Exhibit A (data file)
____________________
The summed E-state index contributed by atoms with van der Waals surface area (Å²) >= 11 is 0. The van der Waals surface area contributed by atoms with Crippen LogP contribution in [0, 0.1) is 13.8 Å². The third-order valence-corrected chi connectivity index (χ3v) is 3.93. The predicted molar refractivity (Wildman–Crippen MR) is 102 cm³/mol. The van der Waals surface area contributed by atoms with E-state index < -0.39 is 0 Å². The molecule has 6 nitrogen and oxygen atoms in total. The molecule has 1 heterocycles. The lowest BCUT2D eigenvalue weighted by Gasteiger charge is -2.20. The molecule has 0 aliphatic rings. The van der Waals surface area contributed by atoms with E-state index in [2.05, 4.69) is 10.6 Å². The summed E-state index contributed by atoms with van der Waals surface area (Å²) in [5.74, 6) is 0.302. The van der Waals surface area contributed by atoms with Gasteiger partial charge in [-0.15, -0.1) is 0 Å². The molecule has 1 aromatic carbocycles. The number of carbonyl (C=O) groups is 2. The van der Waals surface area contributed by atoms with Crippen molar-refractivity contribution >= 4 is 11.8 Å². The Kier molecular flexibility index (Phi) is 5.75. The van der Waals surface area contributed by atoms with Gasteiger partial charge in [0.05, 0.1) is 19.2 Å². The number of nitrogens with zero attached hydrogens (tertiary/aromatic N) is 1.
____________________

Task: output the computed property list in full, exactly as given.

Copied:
The summed E-state index contributed by atoms with van der Waals surface area (Å²) >= 11 is 0. The van der Waals surface area contributed by atoms with Crippen LogP contribution in [0, 0.1) is 13.8 Å². The third-order valence-corrected chi connectivity index (χ3v) is 3.93. The predicted molar refractivity (Wildman–Crippen MR) is 102 cm³/mol. The van der Waals surface area contributed by atoms with E-state index < -0.39 is 0 Å². The molecule has 6 nitrogen and oxygen atoms in total. The molecule has 1 heterocycles. The lowest BCUT2D eigenvalue weighted by Gasteiger charge is -2.20. The molecule has 0 aliphatic rings. The van der Waals surface area contributed by atoms with E-state index in [2.05, 4.69) is 10.6 Å². The summed E-state index contributed by atoms with van der Waals surface area (Å²) in [5.74, 6) is 0.302. The van der Waals surface area contributed by atoms with Gasteiger partial charge in [-0.15, -0.1) is 0 Å². The molecule has 1 aromatic carbocycles. The number of carbonyl (C=O) groups is 2. The van der Waals surface area contributed by atoms with Crippen molar-refractivity contribution >= 4 is 11.8 Å². The Kier molecular flexibility index (Phi) is 5.75. The van der Waals surface area contributed by atoms with Gasteiger partial charge in [0.05, 0.1) is 19.2 Å². The number of nitrogens with zero attached hydrogens (tertiary/aromatic N) is 1.